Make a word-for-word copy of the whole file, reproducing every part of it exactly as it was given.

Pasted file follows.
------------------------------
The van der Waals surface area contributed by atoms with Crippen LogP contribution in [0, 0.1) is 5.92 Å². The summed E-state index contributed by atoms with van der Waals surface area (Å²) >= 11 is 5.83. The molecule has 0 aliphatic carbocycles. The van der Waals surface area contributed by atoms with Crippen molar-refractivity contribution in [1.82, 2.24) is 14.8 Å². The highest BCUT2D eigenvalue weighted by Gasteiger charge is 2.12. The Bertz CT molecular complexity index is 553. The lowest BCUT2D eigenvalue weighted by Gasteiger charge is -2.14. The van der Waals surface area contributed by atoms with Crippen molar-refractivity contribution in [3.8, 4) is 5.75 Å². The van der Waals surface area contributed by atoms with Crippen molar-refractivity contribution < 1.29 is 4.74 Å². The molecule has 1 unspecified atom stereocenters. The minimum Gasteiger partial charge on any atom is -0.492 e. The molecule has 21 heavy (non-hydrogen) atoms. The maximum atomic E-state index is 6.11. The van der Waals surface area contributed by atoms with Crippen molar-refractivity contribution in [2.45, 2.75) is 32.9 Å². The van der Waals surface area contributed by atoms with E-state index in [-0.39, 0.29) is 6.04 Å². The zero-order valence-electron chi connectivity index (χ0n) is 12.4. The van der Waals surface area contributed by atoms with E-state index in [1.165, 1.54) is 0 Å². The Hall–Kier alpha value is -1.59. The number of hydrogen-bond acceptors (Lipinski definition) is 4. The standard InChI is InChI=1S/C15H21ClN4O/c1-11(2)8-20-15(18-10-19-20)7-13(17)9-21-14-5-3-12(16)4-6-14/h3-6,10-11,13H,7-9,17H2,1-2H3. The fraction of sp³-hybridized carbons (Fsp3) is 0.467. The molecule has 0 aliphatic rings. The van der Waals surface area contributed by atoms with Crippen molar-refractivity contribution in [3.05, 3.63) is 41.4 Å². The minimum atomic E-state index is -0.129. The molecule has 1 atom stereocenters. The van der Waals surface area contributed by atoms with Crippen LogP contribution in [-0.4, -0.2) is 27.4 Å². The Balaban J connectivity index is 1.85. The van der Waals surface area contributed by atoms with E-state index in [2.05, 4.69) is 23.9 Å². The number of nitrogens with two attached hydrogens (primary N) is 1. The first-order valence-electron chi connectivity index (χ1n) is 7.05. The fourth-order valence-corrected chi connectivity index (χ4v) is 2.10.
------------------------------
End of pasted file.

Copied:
The van der Waals surface area contributed by atoms with Crippen LogP contribution in [0, 0.1) is 5.92 Å². The summed E-state index contributed by atoms with van der Waals surface area (Å²) >= 11 is 5.83. The molecule has 0 aliphatic carbocycles. The van der Waals surface area contributed by atoms with Crippen molar-refractivity contribution in [1.82, 2.24) is 14.8 Å². The highest BCUT2D eigenvalue weighted by Gasteiger charge is 2.12. The Bertz CT molecular complexity index is 553. The lowest BCUT2D eigenvalue weighted by Gasteiger charge is -2.14. The van der Waals surface area contributed by atoms with Crippen molar-refractivity contribution in [3.8, 4) is 5.75 Å². The van der Waals surface area contributed by atoms with Crippen molar-refractivity contribution < 1.29 is 4.74 Å². The molecule has 1 unspecified atom stereocenters. The minimum Gasteiger partial charge on any atom is -0.492 e. The molecule has 21 heavy (non-hydrogen) atoms. The maximum atomic E-state index is 6.11. The van der Waals surface area contributed by atoms with Crippen molar-refractivity contribution in [2.45, 2.75) is 32.9 Å². The van der Waals surface area contributed by atoms with E-state index in [-0.39, 0.29) is 6.04 Å². The zero-order valence-electron chi connectivity index (χ0n) is 12.4. The van der Waals surface area contributed by atoms with E-state index in [1.165, 1.54) is 0 Å². The Hall–Kier alpha value is -1.59. The number of hydrogen-bond acceptors (Lipinski definition) is 4. The standard InChI is InChI=1S/C15H21ClN4O/c1-11(2)8-20-15(18-10-19-20)7-13(17)9-21-14-5-3-12(16)4-6-14/h3-6,10-11,13H,7-9,17H2,1-2H3. The fraction of sp³-hybridized carbons (Fsp3) is 0.467. The molecule has 0 aliphatic rings. The van der Waals surface area contributed by atoms with Crippen molar-refractivity contribution in [3.05, 3.63) is 41.4 Å². The minimum atomic E-state index is -0.129. The molecule has 1 atom stereocenters. The van der Waals surface area contributed by atoms with Crippen LogP contribution in [-0.4, -0.2) is 27.4 Å². The Balaban J connectivity index is 1.85. The van der Waals surface area contributed by atoms with E-state index in [2.05, 4.69) is 23.9 Å². The number of nitrogens with two attached hydrogens (primary N) is 1. The first-order valence-electron chi connectivity index (χ1n) is 7.05. The fourth-order valence-corrected chi connectivity index (χ4v) is 2.10.